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Conservatives did not learn from the mistakes of nominating Warren, Blackmun, Souter, etc. Why should anybody think they will learn from the John Roberts mistake?
It’s not as though anyone can predict with great precision how nominees will rule on cases years in the future. But reserving nominations for only those jurists who play their cards close to the vest ensures more unwelcome surprises. “Roberts is mostly a blank slate upon which conservatives have projected their hopes and desires and liberals their nightmares and worst-case-scenarios,” I wrote seven years ago. “John Roberts may become a hero in the eyes of conservatives, but there’s next to nothing in his short paper trail that would indicate so.
A surface interpretation of the decision sees it as an affirmation of this president’s chief domestic initiative. But deeper than that is what the decision says about Obama’s predecessor. George W. Bush vowed to rein in judicial activism. But a decision by the man he made chief justice rewrites the health care law’s individual mandate into a tax to make it kosher with the Constitution. The verdict on the law is also a verdict on two presidencies.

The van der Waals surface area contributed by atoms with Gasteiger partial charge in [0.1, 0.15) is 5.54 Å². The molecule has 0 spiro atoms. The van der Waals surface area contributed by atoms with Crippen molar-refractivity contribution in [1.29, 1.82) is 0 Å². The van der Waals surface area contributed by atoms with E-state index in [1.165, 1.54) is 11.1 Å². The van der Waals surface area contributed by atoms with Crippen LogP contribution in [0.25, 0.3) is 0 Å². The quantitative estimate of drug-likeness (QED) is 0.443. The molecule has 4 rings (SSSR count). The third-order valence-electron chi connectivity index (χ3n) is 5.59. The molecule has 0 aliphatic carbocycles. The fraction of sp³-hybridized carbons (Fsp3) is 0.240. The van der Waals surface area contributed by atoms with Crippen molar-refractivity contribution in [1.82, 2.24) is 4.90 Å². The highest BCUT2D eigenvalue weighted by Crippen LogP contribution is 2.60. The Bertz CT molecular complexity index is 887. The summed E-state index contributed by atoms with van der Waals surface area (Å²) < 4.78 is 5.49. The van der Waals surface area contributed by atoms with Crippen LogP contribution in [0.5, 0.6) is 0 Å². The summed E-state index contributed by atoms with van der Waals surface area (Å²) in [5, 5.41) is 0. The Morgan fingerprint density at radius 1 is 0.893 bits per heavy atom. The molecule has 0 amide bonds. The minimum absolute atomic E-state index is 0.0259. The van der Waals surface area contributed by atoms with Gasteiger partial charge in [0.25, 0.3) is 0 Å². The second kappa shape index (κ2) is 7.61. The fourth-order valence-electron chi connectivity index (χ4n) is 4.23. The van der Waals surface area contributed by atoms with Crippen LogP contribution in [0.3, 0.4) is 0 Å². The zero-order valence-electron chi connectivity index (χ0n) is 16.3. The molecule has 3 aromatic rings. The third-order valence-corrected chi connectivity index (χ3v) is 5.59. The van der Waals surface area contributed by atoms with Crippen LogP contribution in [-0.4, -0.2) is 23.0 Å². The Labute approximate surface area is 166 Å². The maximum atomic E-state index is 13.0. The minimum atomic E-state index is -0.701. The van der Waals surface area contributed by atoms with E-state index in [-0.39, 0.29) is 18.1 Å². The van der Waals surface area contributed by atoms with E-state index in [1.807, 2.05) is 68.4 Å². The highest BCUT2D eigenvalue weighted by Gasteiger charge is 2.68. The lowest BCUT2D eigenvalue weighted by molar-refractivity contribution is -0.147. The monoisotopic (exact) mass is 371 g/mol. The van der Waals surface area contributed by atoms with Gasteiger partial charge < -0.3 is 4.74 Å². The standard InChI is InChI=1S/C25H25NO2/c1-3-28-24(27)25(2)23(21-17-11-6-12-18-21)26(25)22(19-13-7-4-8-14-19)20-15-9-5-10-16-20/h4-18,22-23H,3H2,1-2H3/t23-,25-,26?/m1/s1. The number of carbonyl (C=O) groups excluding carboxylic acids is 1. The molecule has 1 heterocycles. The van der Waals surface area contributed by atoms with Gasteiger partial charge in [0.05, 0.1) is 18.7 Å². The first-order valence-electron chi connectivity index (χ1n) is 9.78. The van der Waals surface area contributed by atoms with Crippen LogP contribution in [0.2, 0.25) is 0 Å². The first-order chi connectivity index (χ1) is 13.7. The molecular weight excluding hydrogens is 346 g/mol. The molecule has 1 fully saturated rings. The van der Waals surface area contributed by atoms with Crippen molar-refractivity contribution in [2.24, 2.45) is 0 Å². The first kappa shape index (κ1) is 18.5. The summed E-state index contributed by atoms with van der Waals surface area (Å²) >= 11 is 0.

Thursday’s Supreme Court victory may yet be seen as a Pyrrhic one for this president. Voters angry over ObamaCare may take out their frustrations on Barack Obama come November. He seems to recognize this. “I didn’t do this because it was good politics,” the president said in reaction to the decision. “I did it because I thought it was good for the American people.”
Conservatives should keep this in mind the next time a Republican president has the chance to change the composition of the U.S. Supreme Court. The political pros and cons of a bruising confirmation battle should be of secondary concern to the impact that decades of a particular nominee sitting on the bench will have on the American people.
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